1996 (``IIRIRA''), Public Law 104-208, Div. C, 110 Stat. 3009-546,
    added section 240A(e) to the Immigration and Nationality Act (``INA''
    or the ``Act''), Public Law 82-414, 66 Stat. 163 (1952) (codified as
    amended in scattered sections of 8, 18, and 22 U.S.C.), by establishing
    an annual limitation on the number of aliens who may be granted
    suspension of deportation or cancellation of removal followed by
    adjustment of status. The annual limitation is as follows:

    [T]he Attorney General may not cancel the removal and adjust the
    status under this section, nor suspend the deportation and adjust
    the status under section 244(a) (as in effect before the enactment
    of the Illegal Immigration Reform and Immigrant Responsibility Act
    of 1996), of a total of more than 4,000 aliens in any fiscal year.

    INA sec. 240A(e)(1) (8 U.S.C. 1229b(e)(1)).
    On October 3, 1997, the Department issued an interim rule, which
    authorized immigration judges and the Board to grant applications for
    suspension of deportation and cancellation of removal only on a
    ``conditional basis.'' 62 FR 51760, 51762 (Oct. 3, 1997). This interim
    rule was a temporary measure to give the Department time to decide how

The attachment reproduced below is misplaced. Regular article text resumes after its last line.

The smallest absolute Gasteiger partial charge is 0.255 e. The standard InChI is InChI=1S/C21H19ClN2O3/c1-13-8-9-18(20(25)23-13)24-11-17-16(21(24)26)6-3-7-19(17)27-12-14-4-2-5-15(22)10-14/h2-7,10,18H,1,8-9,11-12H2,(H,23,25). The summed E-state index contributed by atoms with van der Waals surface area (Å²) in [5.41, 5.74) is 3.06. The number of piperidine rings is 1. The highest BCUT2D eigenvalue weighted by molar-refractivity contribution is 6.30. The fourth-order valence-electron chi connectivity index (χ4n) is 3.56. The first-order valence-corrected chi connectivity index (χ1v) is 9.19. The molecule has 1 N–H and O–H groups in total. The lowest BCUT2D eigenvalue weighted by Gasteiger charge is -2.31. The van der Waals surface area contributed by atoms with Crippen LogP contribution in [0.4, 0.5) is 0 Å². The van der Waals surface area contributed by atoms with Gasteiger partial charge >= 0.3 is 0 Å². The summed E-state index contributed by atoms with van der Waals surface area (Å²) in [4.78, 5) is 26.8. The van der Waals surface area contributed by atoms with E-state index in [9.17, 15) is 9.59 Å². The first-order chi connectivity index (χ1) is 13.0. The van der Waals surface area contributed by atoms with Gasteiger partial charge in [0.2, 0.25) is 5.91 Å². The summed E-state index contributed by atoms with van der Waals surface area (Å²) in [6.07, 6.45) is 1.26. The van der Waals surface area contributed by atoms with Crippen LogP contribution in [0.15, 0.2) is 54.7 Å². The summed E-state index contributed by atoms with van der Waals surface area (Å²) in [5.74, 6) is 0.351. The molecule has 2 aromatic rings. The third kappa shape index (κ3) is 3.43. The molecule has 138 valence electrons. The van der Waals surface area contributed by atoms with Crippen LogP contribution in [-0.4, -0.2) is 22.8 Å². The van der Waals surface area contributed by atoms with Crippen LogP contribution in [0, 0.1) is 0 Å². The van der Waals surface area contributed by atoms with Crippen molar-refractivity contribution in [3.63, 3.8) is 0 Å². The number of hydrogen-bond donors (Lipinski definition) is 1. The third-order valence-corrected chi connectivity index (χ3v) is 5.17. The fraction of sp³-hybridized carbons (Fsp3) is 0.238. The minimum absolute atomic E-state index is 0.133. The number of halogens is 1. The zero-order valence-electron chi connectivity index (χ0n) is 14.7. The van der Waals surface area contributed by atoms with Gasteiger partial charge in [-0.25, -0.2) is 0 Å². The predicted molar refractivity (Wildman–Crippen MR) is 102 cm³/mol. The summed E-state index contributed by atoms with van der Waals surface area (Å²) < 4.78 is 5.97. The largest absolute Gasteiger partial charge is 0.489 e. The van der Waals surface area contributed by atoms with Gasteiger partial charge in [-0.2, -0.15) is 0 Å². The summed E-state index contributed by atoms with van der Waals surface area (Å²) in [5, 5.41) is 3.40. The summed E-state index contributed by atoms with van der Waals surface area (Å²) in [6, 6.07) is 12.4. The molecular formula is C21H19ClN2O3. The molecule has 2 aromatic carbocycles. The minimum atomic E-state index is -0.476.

best to implement the annual statutory limitation. Pursuant to the
    rule, the Chief Immigration Judge instructed immigration judges to
    convert previously reserved grants of suspension and cancellation to
    conditional grants.
    On November 19, 1997, Congress enacted the Nicaraguan Adjustment
    and Central American Relief Act (``NACARA''), Public Law 105-100, title
    II, 111 Stat. 2160, 2193-2201, which amended section 240A(e) of the
    Act. NACARA reaffirmed the annual limitation of 4,000 grants but
    exempted from the limitation certain nationals of Guatemala, El
    Salvador, and the former Soviet bloc countries. See NACARA sec. 204,
    111 Stat. at 2200-01. NACARA provided for an additional 4,000
    suspension/cancellation grants to increase the annual limitation to a
    total of 8,000 for fiscal year 1998 only. Id.
    On September 30, 1998, the Department issued the current interim
    rule, which eliminated the ``conditional grant'' process established in
    the October 1997 interim rule and provided new procedures for
    immigration judges and the Board to follow with respect to implementing
    the numerical limitation on suspension and cancellation of removal
    imposed by IIRIRA and NACARA, 63 FR 52134 (Sept. 30, 1998) (codified at
    8 CFR 1240.21 (as in effect prior to publication of this rule)).